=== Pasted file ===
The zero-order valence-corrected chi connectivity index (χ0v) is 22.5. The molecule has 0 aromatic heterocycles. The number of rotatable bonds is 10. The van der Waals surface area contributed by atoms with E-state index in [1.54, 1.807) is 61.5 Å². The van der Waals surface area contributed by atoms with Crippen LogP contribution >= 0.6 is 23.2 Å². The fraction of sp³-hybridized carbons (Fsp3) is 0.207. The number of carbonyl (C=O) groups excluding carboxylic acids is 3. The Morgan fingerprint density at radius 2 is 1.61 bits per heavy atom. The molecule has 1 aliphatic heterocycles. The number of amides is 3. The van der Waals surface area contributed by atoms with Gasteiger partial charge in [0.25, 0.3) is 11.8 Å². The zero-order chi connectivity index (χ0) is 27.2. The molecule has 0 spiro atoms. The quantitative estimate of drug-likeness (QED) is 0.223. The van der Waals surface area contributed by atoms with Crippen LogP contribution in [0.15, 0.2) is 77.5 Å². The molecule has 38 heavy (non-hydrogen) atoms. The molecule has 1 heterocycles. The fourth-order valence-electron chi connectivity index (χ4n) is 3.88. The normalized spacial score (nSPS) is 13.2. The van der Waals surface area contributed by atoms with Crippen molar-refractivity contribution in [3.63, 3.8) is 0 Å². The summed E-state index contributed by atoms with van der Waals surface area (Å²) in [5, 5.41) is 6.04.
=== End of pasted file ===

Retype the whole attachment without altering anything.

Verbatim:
The zero-order valence-corrected chi connectivity index (χ0v) is 22.5. The molecule has 0 aromatic heterocycles. The number of rotatable bonds is 10. The van der Waals surface area contributed by atoms with E-state index in [1.54, 1.807) is 61.5 Å². The van der Waals surface area contributed by atoms with Crippen LogP contribution >= 0.6 is 23.2 Å². The fraction of sp³-hybridized carbons (Fsp3) is 0.207. The number of carbonyl (C=O) groups excluding carboxylic acids is 3. The Morgan fingerprint density at radius 2 is 1.61 bits per heavy atom. The molecule has 1 aliphatic heterocycles. The number of amides is 3. The van der Waals surface area contributed by atoms with Gasteiger partial charge in [0.25, 0.3) is 11.8 Å². The zero-order chi connectivity index (χ0) is 27.2. The molecule has 0 spiro atoms. The quantitative estimate of drug-likeness (QED) is 0.223. The van der Waals surface area contributed by atoms with Crippen LogP contribution in [0.15, 0.2) is 77.5 Å². The molecule has 38 heavy (non-hydrogen) atoms. The molecule has 1 heterocycles. The fourth-order valence-electron chi connectivity index (χ4n) is 3.88. The normalized spacial score (nSPS) is 13.2. The van der Waals surface area contributed by atoms with Crippen molar-refractivity contribution in [3.63, 3.8) is 0 Å². The summed E-state index contributed by atoms with van der Waals surface area (Å²) in [5, 5.41) is 6.04.